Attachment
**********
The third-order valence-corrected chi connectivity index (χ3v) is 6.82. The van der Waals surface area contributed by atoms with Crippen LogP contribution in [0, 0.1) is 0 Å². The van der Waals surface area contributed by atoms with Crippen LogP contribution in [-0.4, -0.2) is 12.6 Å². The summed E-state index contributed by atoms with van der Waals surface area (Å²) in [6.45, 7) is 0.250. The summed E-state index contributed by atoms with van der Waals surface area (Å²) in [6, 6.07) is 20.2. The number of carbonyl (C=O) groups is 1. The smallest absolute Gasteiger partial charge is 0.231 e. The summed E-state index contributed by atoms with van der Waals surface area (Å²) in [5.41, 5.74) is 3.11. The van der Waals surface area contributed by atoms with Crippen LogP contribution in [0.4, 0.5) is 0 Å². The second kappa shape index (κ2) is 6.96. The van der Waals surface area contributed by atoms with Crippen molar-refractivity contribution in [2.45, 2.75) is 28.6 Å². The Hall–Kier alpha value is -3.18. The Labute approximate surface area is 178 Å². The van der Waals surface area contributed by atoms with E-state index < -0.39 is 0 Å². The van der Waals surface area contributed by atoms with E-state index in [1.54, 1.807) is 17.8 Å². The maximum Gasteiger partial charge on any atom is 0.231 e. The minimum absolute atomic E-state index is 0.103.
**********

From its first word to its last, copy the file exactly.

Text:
The third-order valence-corrected chi connectivity index (χ3v) is 6.82. The van der Waals surface area contributed by atoms with Crippen LogP contribution in [0, 0.1) is 0 Å². The van der Waals surface area contributed by atoms with Crippen LogP contribution in [-0.4, -0.2) is 12.6 Å². The summed E-state index contributed by atoms with van der Waals surface area (Å²) in [6.45, 7) is 0.250. The summed E-state index contributed by atoms with van der Waals surface area (Å²) in [6, 6.07) is 20.2. The number of carbonyl (C=O) groups is 1. The smallest absolute Gasteiger partial charge is 0.231 e. The summed E-state index contributed by atoms with van der Waals surface area (Å²) in [5.41, 5.74) is 3.11. The van der Waals surface area contributed by atoms with Crippen LogP contribution in [0.4, 0.5) is 0 Å². The second kappa shape index (κ2) is 6.96. The van der Waals surface area contributed by atoms with Crippen molar-refractivity contribution in [2.45, 2.75) is 28.6 Å². The Hall–Kier alpha value is -3.18. The Labute approximate surface area is 178 Å². The van der Waals surface area contributed by atoms with E-state index < -0.39 is 0 Å². The van der Waals surface area contributed by atoms with E-state index in [1.54, 1.807) is 17.8 Å². The maximum Gasteiger partial charge on any atom is 0.231 e. The minimum absolute atomic E-state index is 0.103.